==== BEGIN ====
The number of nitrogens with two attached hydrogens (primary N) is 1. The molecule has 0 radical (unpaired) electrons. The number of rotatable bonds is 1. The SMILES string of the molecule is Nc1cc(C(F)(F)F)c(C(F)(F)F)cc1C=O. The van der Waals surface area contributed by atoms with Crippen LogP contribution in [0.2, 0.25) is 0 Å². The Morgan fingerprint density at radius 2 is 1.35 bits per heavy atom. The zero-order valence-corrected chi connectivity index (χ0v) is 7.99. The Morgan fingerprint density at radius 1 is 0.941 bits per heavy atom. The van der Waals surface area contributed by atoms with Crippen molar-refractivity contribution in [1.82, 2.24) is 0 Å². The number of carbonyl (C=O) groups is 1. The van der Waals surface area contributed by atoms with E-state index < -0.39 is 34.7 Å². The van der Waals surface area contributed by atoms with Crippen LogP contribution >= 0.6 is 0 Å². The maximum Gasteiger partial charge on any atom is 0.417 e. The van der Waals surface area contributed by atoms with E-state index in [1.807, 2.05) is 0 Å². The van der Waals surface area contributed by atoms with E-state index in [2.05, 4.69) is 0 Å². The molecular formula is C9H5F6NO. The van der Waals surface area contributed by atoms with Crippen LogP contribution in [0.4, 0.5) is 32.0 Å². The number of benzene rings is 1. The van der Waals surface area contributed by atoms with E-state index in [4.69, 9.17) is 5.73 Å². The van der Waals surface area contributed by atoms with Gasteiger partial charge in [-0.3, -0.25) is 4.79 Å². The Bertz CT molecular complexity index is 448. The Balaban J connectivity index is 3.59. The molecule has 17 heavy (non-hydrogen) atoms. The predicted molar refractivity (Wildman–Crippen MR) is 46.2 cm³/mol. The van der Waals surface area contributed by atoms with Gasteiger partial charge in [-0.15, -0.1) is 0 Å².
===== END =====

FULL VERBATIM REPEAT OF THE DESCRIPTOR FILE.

The number of nitrogens with two attached hydrogens (primary N) is 1. The molecule has 0 radical (unpaired) electrons. The number of rotatable bonds is 1. The SMILES string of the molecule is Nc1cc(C(F)(F)F)c(C(F)(F)F)cc1C=O. The van der Waals surface area contributed by atoms with Crippen LogP contribution in [0.2, 0.25) is 0 Å². The Morgan fingerprint density at radius 2 is 1.35 bits per heavy atom. The zero-order valence-corrected chi connectivity index (χ0v) is 7.99. The Morgan fingerprint density at radius 1 is 0.941 bits per heavy atom. The van der Waals surface area contributed by atoms with Crippen molar-refractivity contribution in [1.82, 2.24) is 0 Å². The number of carbonyl (C=O) groups is 1. The van der Waals surface area contributed by atoms with E-state index < -0.39 is 34.7 Å². The van der Waals surface area contributed by atoms with Crippen LogP contribution >= 0.6 is 0 Å². The maximum Gasteiger partial charge on any atom is 0.417 e. The van der Waals surface area contributed by atoms with E-state index in [1.807, 2.05) is 0 Å². The van der Waals surface area contributed by atoms with E-state index in [2.05, 4.69) is 0 Å². The molecular formula is C9H5F6NO. The van der Waals surface area contributed by atoms with Crippen LogP contribution in [0.4, 0.5) is 32.0 Å². The number of benzene rings is 1. The van der Waals surface area contributed by atoms with E-state index in [4.69, 9.17) is 5.73 Å². The van der Waals surface area contributed by atoms with Gasteiger partial charge in [-0.3, -0.25) is 4.79 Å². The Bertz CT molecular complexity index is 448. The Balaban J connectivity index is 3.59. The molecule has 17 heavy (non-hydrogen) atoms. The predicted molar refractivity (Wildman–Crippen MR) is 46.2 cm³/mol. The van der Waals surface area contributed by atoms with Gasteiger partial charge in [-0.15, -0.1) is 0 Å².